VILNIUS is a cosmopolitan and thoroughly modern city that is relatively compact and easy to get to know, with a variety of inexpensive attractions and a lively nightlife. Its numerous Baroque churches jostle for space amid glitzy restaurants and dilapidated old buildings that line its cobbled streets, while the student population lends the place a tangible air of energy and optimism. Beguiling, and sometimes downright odd, Vilnius has an addictive quality.
At the centre of Vilnius, poised between the medieval and nineteenth-century parts of the city, is Cathedral Square Dropdown content (Katedros aikštė). To the south of here along Pilies gatvė and Didžioji gatvė is the Old Town Dropdown content, containing perhaps the most impressive concentration of Baroque architecture in northern Europe. West of the square in the New Town is Gedimino prospektas Dropdown content, a nineteenth-century boulevard and the focus of the city’s commercial and administrative life. The traditionally Jewish areas Dropdown content of Vilnius between the Old Town and Gedimino prospektas still retain some sights, such as the synagogue.
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Vilnius has a reasonable amount of hotels, although budget choices are relatively thin on the ground and should be booked well in advance, especially in summer. The growing crop of moderate-to-expensive hotels are modern, business-oriented affairs, but there's also a nice choice of characterful, cosy places in stylishly restored old buildings. The Old Town is a good place to look, or the area around Naujamiestis ("New Town") and Gedimino prospektas just to the west, which is within easy walking distance of the attractions. There are also a few options on the rapidly developing north bank of the river Neris.
Other inexpensive options include an increasing number of hostels and B&Bs – the cheapest way of staying close to the Old Town. Hostels are basic compared to their counterparts in Western Europe: rooms are often cramped and very simply furnished, though invariably clean, and the staff usually enthusiastic and friendly.
Cathedral Square is dominated by the Neoclassical cathedral, dating from the thirteenth century when a wooden church was built here on the site of a temple dedicated to Perkųnas, the god of thunder. The highlight of the airy, vaulted interior is the opulent Chapel of St Casimir, the patron saint of Lithuania. Next to the cathedral on the square is the white belfry, once part of the fortifications of the vanished Lower Castle. Between the cathedral and the belfry lies a small coloured tile with stebuklas (miracle) written on it, marking the spot from where, in 1989, two million people formed a human chain that stretched all the way to Tallinn, Estonia, to protest against Soviet occupation.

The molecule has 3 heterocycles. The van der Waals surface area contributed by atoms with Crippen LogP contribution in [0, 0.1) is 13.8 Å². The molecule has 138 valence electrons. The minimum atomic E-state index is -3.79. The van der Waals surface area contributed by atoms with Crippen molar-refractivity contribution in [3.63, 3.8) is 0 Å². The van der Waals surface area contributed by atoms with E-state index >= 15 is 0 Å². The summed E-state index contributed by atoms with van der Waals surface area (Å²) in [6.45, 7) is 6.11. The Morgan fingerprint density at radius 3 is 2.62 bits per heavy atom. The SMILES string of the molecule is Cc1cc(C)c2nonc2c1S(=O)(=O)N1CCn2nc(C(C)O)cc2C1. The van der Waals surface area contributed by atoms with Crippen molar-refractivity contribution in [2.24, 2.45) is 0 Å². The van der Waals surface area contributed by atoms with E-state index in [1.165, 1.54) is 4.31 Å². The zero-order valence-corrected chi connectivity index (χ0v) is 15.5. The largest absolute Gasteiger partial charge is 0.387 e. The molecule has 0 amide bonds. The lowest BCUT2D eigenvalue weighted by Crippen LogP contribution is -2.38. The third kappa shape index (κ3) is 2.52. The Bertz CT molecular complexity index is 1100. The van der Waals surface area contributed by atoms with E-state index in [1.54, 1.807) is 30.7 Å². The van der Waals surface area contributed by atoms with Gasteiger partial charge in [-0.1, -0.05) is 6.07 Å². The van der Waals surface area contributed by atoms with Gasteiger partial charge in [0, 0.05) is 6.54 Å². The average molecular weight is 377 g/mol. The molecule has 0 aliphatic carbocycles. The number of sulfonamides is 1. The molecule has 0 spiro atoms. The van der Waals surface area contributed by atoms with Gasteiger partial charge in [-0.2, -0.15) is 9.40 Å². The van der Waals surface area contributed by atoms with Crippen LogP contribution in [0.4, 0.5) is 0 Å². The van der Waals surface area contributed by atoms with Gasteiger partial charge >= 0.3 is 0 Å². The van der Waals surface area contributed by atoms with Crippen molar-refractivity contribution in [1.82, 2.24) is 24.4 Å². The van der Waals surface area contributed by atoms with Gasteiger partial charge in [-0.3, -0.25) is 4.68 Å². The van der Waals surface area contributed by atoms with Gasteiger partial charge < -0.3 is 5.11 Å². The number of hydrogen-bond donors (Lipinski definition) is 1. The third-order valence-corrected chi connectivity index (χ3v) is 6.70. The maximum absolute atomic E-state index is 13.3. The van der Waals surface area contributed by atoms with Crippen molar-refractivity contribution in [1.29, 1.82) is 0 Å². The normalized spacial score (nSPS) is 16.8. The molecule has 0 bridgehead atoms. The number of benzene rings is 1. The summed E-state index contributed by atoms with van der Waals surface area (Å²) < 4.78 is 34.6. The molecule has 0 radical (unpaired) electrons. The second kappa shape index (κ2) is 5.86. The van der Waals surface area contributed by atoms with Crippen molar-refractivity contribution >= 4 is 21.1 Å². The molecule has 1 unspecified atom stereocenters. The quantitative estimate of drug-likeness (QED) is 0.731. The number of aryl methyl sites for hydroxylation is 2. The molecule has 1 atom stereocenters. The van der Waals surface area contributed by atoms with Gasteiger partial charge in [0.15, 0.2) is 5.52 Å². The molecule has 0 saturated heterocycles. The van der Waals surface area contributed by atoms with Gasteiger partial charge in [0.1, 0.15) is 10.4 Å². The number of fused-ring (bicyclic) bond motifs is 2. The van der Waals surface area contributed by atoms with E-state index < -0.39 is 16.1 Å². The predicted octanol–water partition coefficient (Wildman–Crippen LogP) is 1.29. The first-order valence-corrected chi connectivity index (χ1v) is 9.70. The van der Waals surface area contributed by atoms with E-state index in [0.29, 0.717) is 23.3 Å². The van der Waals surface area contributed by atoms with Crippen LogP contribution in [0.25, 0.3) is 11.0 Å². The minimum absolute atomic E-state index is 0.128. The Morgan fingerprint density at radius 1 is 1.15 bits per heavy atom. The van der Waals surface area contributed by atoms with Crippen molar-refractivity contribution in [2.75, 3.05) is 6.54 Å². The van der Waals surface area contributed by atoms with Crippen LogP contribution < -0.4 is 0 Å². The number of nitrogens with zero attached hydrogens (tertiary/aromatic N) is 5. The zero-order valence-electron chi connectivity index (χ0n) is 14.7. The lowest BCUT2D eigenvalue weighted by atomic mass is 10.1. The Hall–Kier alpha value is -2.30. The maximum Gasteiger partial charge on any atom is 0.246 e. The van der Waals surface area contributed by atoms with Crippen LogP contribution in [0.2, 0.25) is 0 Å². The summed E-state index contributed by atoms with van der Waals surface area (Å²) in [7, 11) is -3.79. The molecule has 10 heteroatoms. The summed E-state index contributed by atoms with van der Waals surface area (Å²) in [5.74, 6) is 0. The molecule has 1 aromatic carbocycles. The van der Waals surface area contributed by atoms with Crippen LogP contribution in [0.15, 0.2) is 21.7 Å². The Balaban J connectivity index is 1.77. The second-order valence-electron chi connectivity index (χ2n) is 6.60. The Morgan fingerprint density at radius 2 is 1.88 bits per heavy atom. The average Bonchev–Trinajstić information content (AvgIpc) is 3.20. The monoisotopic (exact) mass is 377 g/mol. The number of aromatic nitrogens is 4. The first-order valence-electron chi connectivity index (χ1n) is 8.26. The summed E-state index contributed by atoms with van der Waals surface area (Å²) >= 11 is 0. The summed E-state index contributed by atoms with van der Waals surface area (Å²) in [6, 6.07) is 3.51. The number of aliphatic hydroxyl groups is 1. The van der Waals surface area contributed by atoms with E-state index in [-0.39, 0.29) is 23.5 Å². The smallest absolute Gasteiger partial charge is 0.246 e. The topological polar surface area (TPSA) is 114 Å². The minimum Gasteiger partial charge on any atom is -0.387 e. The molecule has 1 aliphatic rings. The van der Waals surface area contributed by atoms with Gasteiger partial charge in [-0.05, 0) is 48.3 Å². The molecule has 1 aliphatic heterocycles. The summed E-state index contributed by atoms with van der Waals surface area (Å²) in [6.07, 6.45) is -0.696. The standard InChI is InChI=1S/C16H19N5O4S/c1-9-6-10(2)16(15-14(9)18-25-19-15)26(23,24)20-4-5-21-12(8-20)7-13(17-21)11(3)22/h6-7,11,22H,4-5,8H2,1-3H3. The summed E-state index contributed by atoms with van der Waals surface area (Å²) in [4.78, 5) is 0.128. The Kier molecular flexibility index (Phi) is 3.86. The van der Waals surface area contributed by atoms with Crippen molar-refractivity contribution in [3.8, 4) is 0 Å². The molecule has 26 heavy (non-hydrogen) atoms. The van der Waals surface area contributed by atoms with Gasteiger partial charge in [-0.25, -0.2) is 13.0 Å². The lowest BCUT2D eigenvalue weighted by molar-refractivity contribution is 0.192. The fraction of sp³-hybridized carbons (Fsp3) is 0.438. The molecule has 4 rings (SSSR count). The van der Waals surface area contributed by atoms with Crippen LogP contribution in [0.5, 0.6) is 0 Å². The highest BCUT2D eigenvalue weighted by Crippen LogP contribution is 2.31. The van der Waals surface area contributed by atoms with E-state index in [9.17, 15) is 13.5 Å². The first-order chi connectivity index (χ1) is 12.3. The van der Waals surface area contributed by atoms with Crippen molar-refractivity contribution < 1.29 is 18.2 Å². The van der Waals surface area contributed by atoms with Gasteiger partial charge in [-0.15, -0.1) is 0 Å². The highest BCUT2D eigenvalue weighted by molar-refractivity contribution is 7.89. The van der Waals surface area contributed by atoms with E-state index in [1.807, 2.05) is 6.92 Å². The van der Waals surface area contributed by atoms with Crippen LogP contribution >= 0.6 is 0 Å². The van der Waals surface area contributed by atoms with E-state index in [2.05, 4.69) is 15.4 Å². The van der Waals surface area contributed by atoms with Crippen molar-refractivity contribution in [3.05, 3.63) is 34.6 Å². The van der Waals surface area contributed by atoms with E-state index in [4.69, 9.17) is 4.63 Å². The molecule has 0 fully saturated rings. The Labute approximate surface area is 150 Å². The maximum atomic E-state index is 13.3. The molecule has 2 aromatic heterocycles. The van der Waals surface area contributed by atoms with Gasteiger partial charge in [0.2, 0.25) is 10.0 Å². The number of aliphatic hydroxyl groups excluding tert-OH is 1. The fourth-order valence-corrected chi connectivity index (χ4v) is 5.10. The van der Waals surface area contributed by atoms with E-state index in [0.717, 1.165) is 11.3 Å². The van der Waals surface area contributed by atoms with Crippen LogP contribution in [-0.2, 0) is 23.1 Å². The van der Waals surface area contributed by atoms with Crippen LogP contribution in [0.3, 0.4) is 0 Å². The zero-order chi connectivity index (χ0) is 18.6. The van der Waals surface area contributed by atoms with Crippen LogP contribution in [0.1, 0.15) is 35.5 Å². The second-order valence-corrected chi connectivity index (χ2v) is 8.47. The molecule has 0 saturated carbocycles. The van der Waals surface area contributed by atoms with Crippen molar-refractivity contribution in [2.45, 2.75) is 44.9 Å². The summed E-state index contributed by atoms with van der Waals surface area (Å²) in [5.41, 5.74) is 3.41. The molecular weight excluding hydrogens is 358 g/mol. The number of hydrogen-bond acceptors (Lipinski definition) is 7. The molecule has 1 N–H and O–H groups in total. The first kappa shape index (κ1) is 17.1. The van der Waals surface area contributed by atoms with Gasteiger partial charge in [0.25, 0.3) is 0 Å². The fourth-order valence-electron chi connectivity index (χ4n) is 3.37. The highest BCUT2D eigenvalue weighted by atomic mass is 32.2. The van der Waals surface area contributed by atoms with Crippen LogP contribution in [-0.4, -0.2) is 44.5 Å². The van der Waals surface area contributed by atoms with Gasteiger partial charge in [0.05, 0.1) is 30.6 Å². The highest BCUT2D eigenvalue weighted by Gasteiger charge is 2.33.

Immediately behind the cathedral stands the Grand Dukes’ Palace (Valdovu rumai), a 21st-century reconstruction of a Renaissance palace that fell into ruin at the end of the eighteenth century. Rebuilt more-or-less accurately by following old paintings and drawings, the courtyard-edged complex now holds a sumptuous collection of furnishings and artworks displayed in over thirty rooms, reflecting the opulent style in which Lithuania’s Grand Dukes might once have lived. Opened in summer 2013, it’s one of Lithuania’s best-labelled and best-presented collections, and also comes with gift shop and café.
Watering holes in central Vilnius, especially in the Old Town, range from faux-rustic taverns with wooden benches to swish designer bars with minimalist decor. Most places serve a wide range of food, and the locals are as likely to visit them for lunch or dinner as for a session of serious drinking. A few close at 11pm or midnight, although the majority stay open into the early hours, especially at weekends.
Vilinius has several large mainstream clubs attracting a friendly, relaxed crowd with an unsophisticated mixture of Western, commercial dance tunes and Lithuanian and Russian techno. In addition, many of the establishments have DJs or live music at weekends. Entry fees can be anything between 10 and 35Lt.
Vilnius's theatre scene is interesting and varied, although performances are invariably in Lithuanian (or Russian) except on the rare occasions when visiting companies are in town. However, the language barrier shouldn't prevent you from from enjoying shows by the best of the contemporary drama companies, from whom movement and stagecraft are often just as important as the text.
Vilnius has a rapidly growing choice of restaurants, offering everything from Lithuanian to Lebanese cuisine in all budgets. Many Vilnius restaurants serve the kind of cuisine you find in most northern European countries: meat-and-potatoes, schnitzels and chops. An increasing number, however, are serving traditional Lithuanian food, such as cepelinai, koldunai and blynai, in folksy surroundings. In addition there's no end of pizzerias and a handful of ethnic restaurants around the centre.